II. Failure to Present Expert Testimony
The State argues that the PCR judge erred in granting Dempsey relief on the basis that counsel was ineffective for failing to offer expert testimony on child sexual abuse to rebut the testimony of the state’s expert witness. We agree.
At trial, the State called Dr. Donald Elsey, a therapist at the Low Country Children’s Center, to testify as an expert on child sexual abuse. Dr. Elsey testified that it was his opinion that the victim had been sexually abused.
In addition, the State presented expert testimony from Dr. Elizabeth Baker who performed the victim’s physical examination. Dr. Baker testified that she found no physical evidence that the victim was sexually abused, but that it was likely that if someone was assaulted in the manner in which the victim alleged, there would be no physical evidence of the assault. Dempsey’s counsel did not call an expert to rebut the State’s expert testimony because he believed that the lack of physical evidence of abuse, by itself, was enough to rebut the state’s expert testimony.
First, because Dempsey failed to have an expert on child sexual abuse testify at the PCR hearing, we hold that any finding of prejudice is merely speculative. Second, we find that counsel’s decision not to call an expert witness to rebut the state’s expert witness was a legitimate trial strategy. See McLaughlin v. State, 352 S.C. 476, 483-484, 575 S.E.2d 841, 844-845 (2003) (holding that where counsel articulates a valid reason for employing a certain trial strategy, such conduct will not be deemed ineffective assistance of counsel.) Accordingly, we hold that the PCR court erred in granting relief on the basis that trial counsel was ineffective in failing to call an expert witness on child sexual abuse.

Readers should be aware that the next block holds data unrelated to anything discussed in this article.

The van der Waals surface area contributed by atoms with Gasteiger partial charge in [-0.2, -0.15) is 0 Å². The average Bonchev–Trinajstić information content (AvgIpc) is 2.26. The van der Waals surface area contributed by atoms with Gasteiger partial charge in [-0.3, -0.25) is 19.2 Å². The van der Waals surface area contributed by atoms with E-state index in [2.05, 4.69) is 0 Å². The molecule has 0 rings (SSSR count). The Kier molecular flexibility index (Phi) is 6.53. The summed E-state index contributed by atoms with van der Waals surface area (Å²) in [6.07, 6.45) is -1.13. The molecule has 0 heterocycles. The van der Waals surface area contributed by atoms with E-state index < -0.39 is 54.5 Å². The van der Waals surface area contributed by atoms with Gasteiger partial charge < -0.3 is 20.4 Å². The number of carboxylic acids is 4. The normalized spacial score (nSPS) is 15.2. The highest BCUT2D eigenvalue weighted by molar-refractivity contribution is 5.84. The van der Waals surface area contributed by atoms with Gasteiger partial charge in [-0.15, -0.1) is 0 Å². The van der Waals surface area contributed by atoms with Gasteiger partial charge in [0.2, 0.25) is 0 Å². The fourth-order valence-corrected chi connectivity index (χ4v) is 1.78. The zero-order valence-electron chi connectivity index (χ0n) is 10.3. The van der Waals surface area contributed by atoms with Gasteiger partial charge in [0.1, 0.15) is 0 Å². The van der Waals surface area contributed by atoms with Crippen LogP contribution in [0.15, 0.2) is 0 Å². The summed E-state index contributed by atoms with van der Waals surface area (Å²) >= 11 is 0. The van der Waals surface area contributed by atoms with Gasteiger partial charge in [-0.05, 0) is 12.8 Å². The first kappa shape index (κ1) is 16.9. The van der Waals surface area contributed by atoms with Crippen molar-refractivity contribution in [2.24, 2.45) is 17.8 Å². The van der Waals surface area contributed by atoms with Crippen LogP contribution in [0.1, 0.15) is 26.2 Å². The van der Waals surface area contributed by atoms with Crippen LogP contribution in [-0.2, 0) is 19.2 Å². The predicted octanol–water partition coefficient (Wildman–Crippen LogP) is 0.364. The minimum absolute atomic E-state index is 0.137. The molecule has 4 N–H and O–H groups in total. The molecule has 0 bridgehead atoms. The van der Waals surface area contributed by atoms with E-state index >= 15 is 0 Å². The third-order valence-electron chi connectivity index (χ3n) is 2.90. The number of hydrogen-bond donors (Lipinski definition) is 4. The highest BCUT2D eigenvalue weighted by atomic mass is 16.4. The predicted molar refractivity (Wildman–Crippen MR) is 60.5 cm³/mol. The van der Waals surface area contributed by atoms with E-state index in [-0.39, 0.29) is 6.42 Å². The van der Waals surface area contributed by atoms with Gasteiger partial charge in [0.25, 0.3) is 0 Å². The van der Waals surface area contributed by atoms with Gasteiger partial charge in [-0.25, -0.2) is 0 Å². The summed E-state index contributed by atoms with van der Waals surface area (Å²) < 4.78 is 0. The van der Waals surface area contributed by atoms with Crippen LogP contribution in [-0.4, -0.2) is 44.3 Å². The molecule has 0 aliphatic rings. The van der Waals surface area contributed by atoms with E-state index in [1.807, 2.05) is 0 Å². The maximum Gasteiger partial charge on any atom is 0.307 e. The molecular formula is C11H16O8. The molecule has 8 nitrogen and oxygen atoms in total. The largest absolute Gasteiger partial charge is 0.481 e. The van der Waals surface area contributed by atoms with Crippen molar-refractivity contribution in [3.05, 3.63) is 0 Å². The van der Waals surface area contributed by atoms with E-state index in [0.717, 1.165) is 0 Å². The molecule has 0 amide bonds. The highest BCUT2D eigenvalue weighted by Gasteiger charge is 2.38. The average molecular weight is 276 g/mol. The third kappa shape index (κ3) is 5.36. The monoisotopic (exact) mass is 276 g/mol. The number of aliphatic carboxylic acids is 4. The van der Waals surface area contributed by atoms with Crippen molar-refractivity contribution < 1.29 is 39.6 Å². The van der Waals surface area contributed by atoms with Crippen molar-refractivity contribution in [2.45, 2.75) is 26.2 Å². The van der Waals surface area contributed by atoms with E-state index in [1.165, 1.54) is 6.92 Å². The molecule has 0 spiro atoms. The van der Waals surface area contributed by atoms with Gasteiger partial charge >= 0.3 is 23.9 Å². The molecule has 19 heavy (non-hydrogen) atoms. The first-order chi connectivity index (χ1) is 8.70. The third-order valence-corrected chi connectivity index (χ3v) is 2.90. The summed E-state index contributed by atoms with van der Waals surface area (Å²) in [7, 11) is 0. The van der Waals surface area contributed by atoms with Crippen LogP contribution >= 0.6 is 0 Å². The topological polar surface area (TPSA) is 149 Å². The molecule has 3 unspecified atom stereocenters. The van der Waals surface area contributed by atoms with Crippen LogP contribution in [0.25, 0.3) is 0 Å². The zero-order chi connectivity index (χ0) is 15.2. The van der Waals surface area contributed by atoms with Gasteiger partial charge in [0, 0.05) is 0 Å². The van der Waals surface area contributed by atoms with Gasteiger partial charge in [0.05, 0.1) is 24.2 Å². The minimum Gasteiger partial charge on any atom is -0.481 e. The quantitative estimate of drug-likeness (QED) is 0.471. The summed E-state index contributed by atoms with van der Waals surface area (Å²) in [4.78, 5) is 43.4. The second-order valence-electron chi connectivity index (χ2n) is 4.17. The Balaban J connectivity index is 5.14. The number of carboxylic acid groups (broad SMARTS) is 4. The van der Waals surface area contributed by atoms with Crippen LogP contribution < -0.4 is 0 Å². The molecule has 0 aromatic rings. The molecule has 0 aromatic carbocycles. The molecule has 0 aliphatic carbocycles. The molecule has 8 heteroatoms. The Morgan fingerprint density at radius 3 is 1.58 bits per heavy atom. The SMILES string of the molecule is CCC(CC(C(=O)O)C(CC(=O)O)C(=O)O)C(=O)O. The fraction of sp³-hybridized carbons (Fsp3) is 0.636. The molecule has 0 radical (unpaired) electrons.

III. Failure to Request Jury Charge
The State argues that the PCR judge erred in granting relief on the basis that counsel was ineffective for failing to request a jury charge on the lesser-included offense of ABHAN. We agree.
A judge must charge the jury on material issues raised by the evidence. Frasier v. State, 306 S.C. 158, 162, 410 S.E.2d 572, 574 (1991). Nevertheless, a judge is required to charge a jury on a lesser-included offense “if there is any evidence from which it could be inferred the lesser, rather than the greater, offense was committed.” State v. Gourdine, 322 S.C. 396, 398, 472 S.E.2d 241, 242 (1996) (emphasis supplied).
ABHAN is a lesser-included charge of CSC. State v. Primus, 349 S.C. 576, 582, 564 S.E.2d 103, 106 (2002). ABHAN is the unlawful act of violent injury to another accompanied by circumstances of aggravation.
In the present case, both the victim’s aunt and the victim testified that Dempsey acted violently towards the victim. The aunt testified that on one occasion she witnessed Dempsey pick up the victim and yell obscenities at him. In addition, victim testified that on another occasion Dempsey “jacked [the victim] up against the wall” and threatened to hurt him if he told anyone about the sexual abuse. Nevertheless, the evidence indicates that on several different occasions Dempsey forced the victim to perform various sexual acts. We find that there is no evidence that Dempsey committed ABHAN rather than CSC with a minor on those occasions.
In this case, Dempsey points to evidence that he physically assaulted the victim to support his claim that counsel was ineffective in failing to request an ABHAN charge. The indictment charged that the CSC occurred between December 1996 and June 1997, during which period there was evidence of several instances of sexual battery. While it is true, as Dempsey contends, that there was also evidence of conduct that could be construed as ABHAN, none of these incidents was alleged to have occurred instead of the sexual batteries. Under these circumstances, where there is no evidence from which it could be inferred that ABHAN rather than CSC was committed, an ABHAN charge is not warranted.
We find no evidence of probative value sufficient to support the PCR court’s finding that counsel was ineffective.
MOORE, WALLER, BURNETT AND PLEICONES, JJ., concur.